The MCAS scores at Watertown Middle School and Watertown High School showed both improvements and drops from prior years, as well as compared to the state average. The School Committee heard the report last week, and members were interested in what is being done to improve Watertown’s scores.
Interpreting the scores is not as easy as past years, said Theresa McGuinness, Assistant Superintendent of Teaching, Learning and Assessment, because many students took the new version of the MCAS test last year, while others took the old one.
At Watertown Middle School, the scores dropped in English Language Arts (ELA) in sixth, seventh and eighth grades, but remained ahead of state average in seventh and eighth grade, said Watertown Middle School principal Donna Martin.
In math, the WMS scores were down from 2017. They were above the state average in seventh grade, with a score of 48, but they were below the state average in sixth and eighth grade, including 10 points below the average in sixth grade.
The eighth grade science MCAS scores were down, but well above the state average, Martin said.
School Committee member Kendra Foley said while keeping near the state average is good, she wants to see the district striving for more.
“The comparison to the state is not the goal,” Foley said. “We should be well above it at all times.”
Foley added the level of support available to teachers to get improvements and also to make sure teachers are pushing students to do their best, because some do not have the self-motivation.
Martin said teachers are using the MCAS test results, as well as, the i-Ready assessment program.
“We look at what questions they do well on or what questions they struggle on and make sure what we are doing is working,” Martin said.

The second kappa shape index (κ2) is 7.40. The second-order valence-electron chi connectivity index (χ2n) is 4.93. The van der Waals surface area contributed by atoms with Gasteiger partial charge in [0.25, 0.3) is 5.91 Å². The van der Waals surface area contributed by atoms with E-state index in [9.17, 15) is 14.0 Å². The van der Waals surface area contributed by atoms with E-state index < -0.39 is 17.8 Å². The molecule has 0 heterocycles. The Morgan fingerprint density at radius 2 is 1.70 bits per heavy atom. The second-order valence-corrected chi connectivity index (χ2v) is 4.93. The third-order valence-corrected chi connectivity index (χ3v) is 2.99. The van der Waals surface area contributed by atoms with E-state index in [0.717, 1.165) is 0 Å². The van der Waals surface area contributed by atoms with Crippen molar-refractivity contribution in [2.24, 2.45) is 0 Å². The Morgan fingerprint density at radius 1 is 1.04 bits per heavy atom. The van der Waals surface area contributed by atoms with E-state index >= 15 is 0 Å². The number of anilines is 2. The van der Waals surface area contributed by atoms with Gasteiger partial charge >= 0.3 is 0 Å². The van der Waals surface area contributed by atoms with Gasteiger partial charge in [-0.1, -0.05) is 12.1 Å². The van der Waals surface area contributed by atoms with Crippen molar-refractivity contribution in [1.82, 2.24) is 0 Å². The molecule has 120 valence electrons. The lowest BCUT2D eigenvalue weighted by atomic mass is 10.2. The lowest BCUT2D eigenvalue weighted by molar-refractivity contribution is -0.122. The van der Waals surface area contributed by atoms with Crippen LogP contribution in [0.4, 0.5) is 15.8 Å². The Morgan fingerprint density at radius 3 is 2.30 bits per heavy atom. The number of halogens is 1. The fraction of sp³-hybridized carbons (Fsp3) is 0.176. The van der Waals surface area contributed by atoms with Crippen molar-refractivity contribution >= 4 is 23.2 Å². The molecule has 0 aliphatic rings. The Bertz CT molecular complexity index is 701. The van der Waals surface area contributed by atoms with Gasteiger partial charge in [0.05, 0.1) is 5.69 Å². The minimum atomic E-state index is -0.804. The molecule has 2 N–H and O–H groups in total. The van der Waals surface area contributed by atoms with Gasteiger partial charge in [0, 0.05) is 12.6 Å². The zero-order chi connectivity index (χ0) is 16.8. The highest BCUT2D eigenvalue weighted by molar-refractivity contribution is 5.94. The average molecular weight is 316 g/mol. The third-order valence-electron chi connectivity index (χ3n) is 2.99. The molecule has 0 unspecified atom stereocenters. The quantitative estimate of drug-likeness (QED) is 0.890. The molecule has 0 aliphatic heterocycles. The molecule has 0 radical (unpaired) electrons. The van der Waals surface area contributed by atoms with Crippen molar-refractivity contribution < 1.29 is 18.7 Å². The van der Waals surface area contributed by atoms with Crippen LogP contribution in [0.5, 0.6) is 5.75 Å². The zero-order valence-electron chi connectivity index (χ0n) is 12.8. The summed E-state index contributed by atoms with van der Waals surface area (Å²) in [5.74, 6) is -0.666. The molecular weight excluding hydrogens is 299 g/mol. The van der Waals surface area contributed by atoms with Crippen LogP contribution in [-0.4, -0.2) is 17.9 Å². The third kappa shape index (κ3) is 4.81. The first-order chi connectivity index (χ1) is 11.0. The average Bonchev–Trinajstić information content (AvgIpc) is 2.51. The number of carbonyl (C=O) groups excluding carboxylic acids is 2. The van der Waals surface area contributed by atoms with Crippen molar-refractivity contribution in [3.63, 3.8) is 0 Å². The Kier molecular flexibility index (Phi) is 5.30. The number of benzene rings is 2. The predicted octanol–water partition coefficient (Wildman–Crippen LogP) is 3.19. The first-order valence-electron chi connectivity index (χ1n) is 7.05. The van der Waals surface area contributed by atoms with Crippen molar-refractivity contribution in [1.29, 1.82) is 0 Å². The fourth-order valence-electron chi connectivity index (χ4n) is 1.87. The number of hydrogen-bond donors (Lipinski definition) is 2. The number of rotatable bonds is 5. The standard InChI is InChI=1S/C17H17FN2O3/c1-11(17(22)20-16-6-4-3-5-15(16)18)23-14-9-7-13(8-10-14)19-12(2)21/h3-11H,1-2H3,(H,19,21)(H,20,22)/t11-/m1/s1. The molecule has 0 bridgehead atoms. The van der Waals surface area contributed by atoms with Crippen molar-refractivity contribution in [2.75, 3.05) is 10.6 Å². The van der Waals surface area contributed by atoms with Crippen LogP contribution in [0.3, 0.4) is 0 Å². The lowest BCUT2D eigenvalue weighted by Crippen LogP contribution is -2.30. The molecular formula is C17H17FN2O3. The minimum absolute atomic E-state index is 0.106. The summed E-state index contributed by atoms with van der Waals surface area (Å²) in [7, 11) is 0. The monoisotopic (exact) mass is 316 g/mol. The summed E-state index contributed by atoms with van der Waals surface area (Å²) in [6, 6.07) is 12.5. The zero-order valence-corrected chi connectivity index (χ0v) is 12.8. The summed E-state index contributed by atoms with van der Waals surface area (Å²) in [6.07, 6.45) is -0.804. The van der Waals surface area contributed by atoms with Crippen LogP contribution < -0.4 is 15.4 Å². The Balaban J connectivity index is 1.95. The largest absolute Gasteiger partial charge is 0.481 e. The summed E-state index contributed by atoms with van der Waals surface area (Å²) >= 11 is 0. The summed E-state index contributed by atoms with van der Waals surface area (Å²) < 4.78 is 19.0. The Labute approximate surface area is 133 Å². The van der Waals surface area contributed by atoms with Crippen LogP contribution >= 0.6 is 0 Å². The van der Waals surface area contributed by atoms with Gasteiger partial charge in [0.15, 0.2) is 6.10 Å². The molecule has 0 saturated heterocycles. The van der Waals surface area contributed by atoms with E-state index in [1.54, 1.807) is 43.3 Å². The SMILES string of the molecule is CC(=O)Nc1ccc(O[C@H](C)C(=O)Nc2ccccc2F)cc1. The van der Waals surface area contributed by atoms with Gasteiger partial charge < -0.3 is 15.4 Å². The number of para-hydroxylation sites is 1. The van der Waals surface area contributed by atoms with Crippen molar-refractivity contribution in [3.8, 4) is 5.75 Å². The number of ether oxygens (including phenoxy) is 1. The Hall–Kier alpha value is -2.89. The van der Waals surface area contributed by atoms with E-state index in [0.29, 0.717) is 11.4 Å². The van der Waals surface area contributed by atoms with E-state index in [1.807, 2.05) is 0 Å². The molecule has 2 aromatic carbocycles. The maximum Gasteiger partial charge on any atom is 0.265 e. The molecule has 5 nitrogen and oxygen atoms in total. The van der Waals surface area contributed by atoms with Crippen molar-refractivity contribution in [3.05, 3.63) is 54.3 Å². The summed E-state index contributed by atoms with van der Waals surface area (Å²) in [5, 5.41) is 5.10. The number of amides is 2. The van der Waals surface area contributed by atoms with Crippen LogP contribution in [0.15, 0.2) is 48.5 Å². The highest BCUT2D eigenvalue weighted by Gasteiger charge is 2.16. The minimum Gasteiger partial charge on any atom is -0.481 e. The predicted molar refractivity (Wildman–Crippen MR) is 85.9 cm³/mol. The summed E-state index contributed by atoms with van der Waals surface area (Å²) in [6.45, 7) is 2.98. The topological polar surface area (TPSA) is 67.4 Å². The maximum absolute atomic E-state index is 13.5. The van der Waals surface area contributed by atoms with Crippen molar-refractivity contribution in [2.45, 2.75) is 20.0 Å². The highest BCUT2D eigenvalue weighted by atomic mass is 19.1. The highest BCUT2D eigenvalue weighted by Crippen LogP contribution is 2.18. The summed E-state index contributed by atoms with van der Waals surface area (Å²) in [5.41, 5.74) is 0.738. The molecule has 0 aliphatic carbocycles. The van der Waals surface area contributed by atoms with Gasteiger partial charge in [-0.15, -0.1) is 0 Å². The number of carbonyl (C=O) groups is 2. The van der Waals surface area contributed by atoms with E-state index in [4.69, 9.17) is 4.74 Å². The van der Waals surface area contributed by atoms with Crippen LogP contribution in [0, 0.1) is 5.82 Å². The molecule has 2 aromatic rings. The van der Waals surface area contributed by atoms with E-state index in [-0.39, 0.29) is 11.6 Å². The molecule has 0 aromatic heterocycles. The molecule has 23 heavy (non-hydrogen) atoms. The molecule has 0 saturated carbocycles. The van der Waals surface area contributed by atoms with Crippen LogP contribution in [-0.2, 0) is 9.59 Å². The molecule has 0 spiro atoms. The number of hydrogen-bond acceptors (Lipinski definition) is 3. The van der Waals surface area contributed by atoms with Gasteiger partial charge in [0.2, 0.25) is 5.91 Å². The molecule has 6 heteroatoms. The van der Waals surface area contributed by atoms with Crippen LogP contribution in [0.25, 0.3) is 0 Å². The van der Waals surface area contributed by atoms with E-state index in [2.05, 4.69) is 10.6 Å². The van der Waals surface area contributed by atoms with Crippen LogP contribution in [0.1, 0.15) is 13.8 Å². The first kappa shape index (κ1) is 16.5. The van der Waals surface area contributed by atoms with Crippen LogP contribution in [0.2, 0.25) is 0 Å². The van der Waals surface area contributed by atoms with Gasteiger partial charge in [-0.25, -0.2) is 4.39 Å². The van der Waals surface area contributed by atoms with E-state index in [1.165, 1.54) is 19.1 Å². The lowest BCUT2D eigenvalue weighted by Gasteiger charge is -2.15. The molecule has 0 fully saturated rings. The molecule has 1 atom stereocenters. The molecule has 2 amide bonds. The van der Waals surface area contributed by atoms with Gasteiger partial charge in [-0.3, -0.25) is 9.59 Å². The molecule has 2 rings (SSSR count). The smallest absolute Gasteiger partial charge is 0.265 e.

McGuiness said the district has 100 licenses with i-Ready, an assessment tool used in conjunction with MCAS, which can target particular students who are struggling on the test and will set up groups of students so teachers can target students having trouble in similar areas.
On the 10th grade ELA test, Watertown High School students have stayed in line or above the state average, said WHS Principal Shirley Lundberg. In 2018, the score was 94 percent, three points above the state average.
In math, WHS students have consistently scored 5 percentage points or more above the state average, Lundberg said. In 2018, Watertown’s score 84 percent, six points above the state average.
The science scores is a mixed bag, in part because students do not all take the same test at the same time. The students who take physics as freshman take the MCAS as a ninth grader, and those who take biology — a two year course — take it in the 10th grade. Some students who transfer into the district who have taken chemistry take the chemistry exam.
Along with the test scores, schools are rated on areas such as attendance, rate of taking high level courses, graduation rate, and number of students taking more than four years to complete high school (called extended engagement).
WHS only received one point out of four on the extended engagement category in the High School Completion section of the state’s accountability report. Lundberg said the state seems to be looking at the special needs program for students ages 18 to 22.
“We suspect it is the 18 to 22 program, is why we are only one out of four,” Lundberg said. “It is a good program that is being counted against us.”
Teachers at the high school are also using i-Ready to see what skills students do well on and where they need work, but they do not have the licenses as they do at the middle school.
They are also making sure that students cover all the subjects that are covered on the MCAS by the time they take the test, said Maureen Reagan, ELA curriculum coordinator for grades 6-12. The test is given in April for high schoolers, for instance, so teachers need to make sure they cover poetry before then.
Dan Wulf, math curriculum coordinator for grades 6-12, said that the district also is bringing in other curriculum, or textbooks, to make sure students cover all the areas. Some areas on the MCAS are not focused on in the books used by Watertown, he said, so they have looked at what other districts use to fortify their lessons.
See the entire MCAS presentation by clicking here.